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6 signs of love at first sight, according to a body language expert

A couple who met through an online dating app romantically engaged in a kiss.
Most Brits believe in love at first sight, a study has found. (Getty Images)

Do you believe in love at first sight? A new study has found that most people believe it is possible.

A study of 2,000 adults found that 70% of people firmly believe that you can fall in love with someone the first time you see them, with a further 59% of people admitting that their relationships began with a case of love at first sight.

The survey, from Specsavers, also found that 19% of the relationships that began with instantaneous love have lasted for over four decades.

"Love at first sight happens when a hugely complex, computer-like process occurs in a matter of seconds, coming up with the emotional equivalent of a jackpot," body language expert, Judi James, says.

"Instant love is usually based on thousands of memories that accrue in our lives - all the ‘ideal’ personality traits, visual stimulus, and role models that we’ve got stored away will suddenly seem to be encompassed in this one person we’re looking at."

James adds that it all comes down to the eyes, and that our eyes ‘speak’ to each other in a "complex way that we often don’t even understand ourselves".

"The phrase ‘their eyes met across a crowded room’ is more than just a cliché, it really does happen," she continues.

"If your eyes meet and then everything else seems to signal compatibility, we really can experience love at first sight."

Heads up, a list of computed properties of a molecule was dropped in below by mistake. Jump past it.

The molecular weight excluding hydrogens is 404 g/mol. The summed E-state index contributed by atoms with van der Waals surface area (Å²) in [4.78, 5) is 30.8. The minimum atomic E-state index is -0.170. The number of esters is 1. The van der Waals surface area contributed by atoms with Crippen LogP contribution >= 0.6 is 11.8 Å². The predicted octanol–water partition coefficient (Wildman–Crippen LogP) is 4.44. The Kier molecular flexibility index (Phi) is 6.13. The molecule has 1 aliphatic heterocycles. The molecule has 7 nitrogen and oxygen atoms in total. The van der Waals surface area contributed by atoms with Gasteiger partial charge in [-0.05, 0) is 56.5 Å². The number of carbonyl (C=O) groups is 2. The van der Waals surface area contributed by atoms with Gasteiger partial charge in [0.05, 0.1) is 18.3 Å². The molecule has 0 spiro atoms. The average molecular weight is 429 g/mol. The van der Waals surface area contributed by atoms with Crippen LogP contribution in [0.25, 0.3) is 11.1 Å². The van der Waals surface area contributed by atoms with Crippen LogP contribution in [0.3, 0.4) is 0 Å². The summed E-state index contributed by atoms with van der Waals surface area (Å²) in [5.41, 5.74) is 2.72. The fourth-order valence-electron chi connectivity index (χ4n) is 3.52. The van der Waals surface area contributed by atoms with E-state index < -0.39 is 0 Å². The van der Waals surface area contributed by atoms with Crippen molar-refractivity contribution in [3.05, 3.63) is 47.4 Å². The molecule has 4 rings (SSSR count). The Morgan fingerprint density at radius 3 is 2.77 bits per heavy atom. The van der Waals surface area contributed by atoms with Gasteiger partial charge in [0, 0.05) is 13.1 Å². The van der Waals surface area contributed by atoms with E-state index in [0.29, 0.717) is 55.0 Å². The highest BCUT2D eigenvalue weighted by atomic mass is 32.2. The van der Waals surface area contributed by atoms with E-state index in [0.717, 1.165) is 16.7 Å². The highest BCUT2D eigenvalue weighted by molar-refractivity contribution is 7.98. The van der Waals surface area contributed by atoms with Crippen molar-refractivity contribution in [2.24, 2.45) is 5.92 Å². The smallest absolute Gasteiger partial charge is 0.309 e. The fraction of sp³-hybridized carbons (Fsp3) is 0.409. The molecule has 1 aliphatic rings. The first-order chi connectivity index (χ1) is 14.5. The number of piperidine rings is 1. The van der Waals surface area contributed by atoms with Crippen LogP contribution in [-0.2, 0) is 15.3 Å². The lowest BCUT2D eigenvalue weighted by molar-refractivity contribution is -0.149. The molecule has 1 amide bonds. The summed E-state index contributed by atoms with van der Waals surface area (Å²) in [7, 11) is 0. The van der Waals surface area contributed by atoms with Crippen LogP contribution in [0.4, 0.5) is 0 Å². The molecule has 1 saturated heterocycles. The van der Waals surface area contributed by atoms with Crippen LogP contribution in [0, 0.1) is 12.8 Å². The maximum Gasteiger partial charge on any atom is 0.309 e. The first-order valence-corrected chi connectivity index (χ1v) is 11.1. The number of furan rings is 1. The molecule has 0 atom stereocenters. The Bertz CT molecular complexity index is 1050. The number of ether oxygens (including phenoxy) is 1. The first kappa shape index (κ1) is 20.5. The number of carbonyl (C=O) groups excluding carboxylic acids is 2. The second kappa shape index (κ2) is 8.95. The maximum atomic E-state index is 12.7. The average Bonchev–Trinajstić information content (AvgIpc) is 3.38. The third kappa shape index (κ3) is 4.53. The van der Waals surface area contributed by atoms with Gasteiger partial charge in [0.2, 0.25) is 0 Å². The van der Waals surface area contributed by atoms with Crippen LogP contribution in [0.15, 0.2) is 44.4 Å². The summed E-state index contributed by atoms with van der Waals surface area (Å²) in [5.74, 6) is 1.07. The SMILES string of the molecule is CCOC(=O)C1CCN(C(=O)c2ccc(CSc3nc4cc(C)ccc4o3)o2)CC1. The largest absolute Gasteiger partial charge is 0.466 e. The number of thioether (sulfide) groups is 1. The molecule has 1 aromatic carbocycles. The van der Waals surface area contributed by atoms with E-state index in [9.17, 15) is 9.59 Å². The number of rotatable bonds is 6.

Friends catching up over coffee on the weekend
'Love at first sight is the emotional equivalent of a jackpot.' (Getty Images)

Among the survey respondents, 47% said that an overwhelming attraction was the most common sign they experiences, following by not being able to take their eyes off the other person (36%).

A third (35%) said they felt butterflies in the stomach, while 31% felt an immediate sense of comfort and ease.

So what are some clear signs that you may be experiencing, or have experienced, love at first sight? James reveals her top six indications, below.

Distance mirroring

"If you’re at a party or bar with friends, and you spot someone mirroring your pace and style of movement as you are chatting, this is a sign that they are falling in love at first sight," James explains.

Preening

Not like obvious peacocking behaviours, preening is composed of more subtle signs such as possible lingering touches to your hair, neck or shoulders which could also be an indicator of their interest in you.

The eye flick

James says the best flirtation signals all happen when they’re listening to you talk.

"Eye contact when you are talking, paired with their eyes flicking down to your lips and back to your eyes is another indicator of their interest in you, and could even be a cue for a kiss," she adds.

The ‘ignore’

"If they are engaged through eye contact for several minutes, then suddenly sit back and start looking around the room, they might be trying to regain your attention," James says. "This cat-and-mouse flirt ritual could be a sign that they are interested in you."

Side view in a cozy bar, a well-dressed couple shares a date night to remember. They are laughing and enjoying glasses of white wine, their connection radiates warmth and joy.
Prolonged eye contact is a sign that your date is into you. (Getty Images)

The ‘cat smile’

Cats smile with their eyes, James explains, so you should watch for an eye smile from your love interest.

"If someone is allowing their eyes to narrow and crinkle slightly in an eye smile, this softened expression registers flattering approval and attraction – it might be a sign that they are attracted to you and maybe falling in love at first sight," she adds.

The ‘eye drag’

"When you are looking at them and they begin responding with eye contact, if they are dropping their eyes and chin downward for a second or two, and then bringing them up while reinstating the eye contact and smiling softly, this is a strong indicator of their interest and maybe something even deeper," she explains.

Additional reporting by SWNS.

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